Canyon was one of the first brands to deliver buy-direct bargains in a big way, and its experience with this business model is apparent. But while the 650b wheeled Spectral has become immensely popular, the 29er version has dodged the limelight by comparison.
Highs: Impressively fast; Pike fork and Cane Creek shock perform brilliantly; top-end parts for the price
Lows: Geometry is conservative; noisy 2×10 gearing can be offputting; shock has proven unreliable in the past – though we had no issues
Buy if: The fit works for you and you’re not all about aggressive cornering
Frame and equipment: flashy kit but geometry won’t suit everyone
The Spectral uses a Horst link four-bar design to deliver its 130mm (5.1in) of rear wheel travel in a controlled and pedalling-efficient manner that works well with the Cane Creek shock. The hydroformed frame felt plenty stiff throughout testing, and ISCG-05 tabs allow for a chain guide to be fitted. Canyon’s own rear thru-axle design keeps weight down but requires fiddling with an Allen key to remove. The frame reach is on the short side, and at 545mm in the XL size, the seat tube is tall, which prevents upsizing.
Even a 70mm stem wasn’t enough to alleviate the too-short cockpit:
Even a 70mm stem wasn’t enough to alleviate the too-short cockpit
The combination of Canyon’s huge buying power and direct sales approach ensures the Spectral is decked out with a flashy spec for the price. Highlights include a market-leading RockShox Reverb Stealth dropper, superb Pike RCT3 fork and powerful SRAM Guide RS brakes. The Cane Creek DBInline shock is a top performer once set up properly too, though it has had reliability issues in the past.
DT Swiss’s XM 1501 SPLINE wheels are surprisingly stiff, but the 2.4in Continental treads fitted here are prone to carcass roll when pushed hard. The 2×10 SRAM X0 gearing gives a huge range of ratios, and the integrated chain guide kept our chain on track throughout the test period, though it did rattle when battering over rough ground. The 740mm bar could be wider but the 70mm stem is a necessary evil due to the short reach.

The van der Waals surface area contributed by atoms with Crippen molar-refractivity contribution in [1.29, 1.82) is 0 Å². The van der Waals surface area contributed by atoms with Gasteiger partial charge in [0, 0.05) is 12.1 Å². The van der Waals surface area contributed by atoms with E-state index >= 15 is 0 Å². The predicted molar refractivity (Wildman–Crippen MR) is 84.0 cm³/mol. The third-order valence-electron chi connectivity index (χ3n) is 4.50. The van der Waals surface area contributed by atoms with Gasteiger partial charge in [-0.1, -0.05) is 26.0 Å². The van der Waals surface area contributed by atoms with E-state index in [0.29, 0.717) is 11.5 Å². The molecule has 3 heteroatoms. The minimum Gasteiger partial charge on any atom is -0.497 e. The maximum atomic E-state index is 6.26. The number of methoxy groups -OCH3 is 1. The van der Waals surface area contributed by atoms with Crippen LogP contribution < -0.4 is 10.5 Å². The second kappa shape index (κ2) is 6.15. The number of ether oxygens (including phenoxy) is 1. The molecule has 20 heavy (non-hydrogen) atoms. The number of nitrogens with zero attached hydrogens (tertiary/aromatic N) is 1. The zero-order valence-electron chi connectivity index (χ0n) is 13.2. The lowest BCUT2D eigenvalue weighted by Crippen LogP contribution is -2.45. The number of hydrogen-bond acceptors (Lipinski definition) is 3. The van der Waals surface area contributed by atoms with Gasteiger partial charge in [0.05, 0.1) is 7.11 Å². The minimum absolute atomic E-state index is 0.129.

Ride and handling: composed on the rough stuff but twitchy in turns
After setting the shock up based on the recommended settings on Cane Creek’s website, we headed out on our main test loop. With the DBInline in open mode the Canyon pedals without much in the way of bob, even when sprinting hard. It’s when the trail points skywards that the Spectral’s suspension really shines though. The shock’s Climb Switch only adds a little low-speed compression – plenty for efficient pedalling on steep drags, but not so much that it affects traction – but it also slows the rebound, which prevents bucking and bouncing when seated over bumps, and is great for edge-of-the-seat uphill struggles.
The wider-range 2x sram gearing proved distractingly rattly at times:
The wide-range 2x SRAM gearing proved distractingly rattly at times
Despite the long stem, the short reach put the handlebar far closer than we’d have liked when climbing. Even so, the stopwatch revealed the Canyon to be impressively swift on the technical climb sections of our test course. Big wheels and efficient yet comfy suspension help it up nicely.
The big Continental tyres are a bit draggy on the flat but the large volume eats up rough terrain. Point the Spectral downhill and the rewards keep coming. The 130mm Pike fork is well damped and stiff enough to remain composed over the roughest terrain, despite its limited travel. The rear end keeps up, taming the bumps in an efficient rather than pillowy manner. We bottomed out occasionally, but this is par for the course on a shorter-travel bike on such demanding tracks.
Bigger wheels inherently give more stability, but canyon has overcompensated with a steep head angle, long fork offset and short reach, giving a twitchy ride:
Bigger wheels give more stability, but Canyon has overcompensated with a steep head angle, long fork offset and short reach
The short reach (459mm), combined with a long stem and steep head angle, makes the Spectral feel twitchy in tight turns and meant we felt precariously far forward when cornering really hard. While the DT Swiss wheels aren’t too bendy, the large Conti tyres suffer from carcass roll on the narrow 22.5mm (internal) rims, making for a vague cornering feel on trail centre berms. We’d recommend replacing them with some sturdier rubber.
Despite these limitations, the big wheels, chunky tyres and sorted suspension make the Canyon a blast for the most part. In a straight line it descends very rapidly indeed, able to batter over rough terrain or skip through sections. The powerful SRAM Guide RS brakes provide enough torque to stop the big wheels even on the steepest descents, and the supportive suspension feel we fettled from the Cane Creek shock rewarded pedalling and pumping efforts to keep speeds topped up on the flatter sections too.
If you’re not too bothered about steep descents and aggressive corner carving, the Spectral is a versatile, fun and swift machine with a properly bling spec at a great price.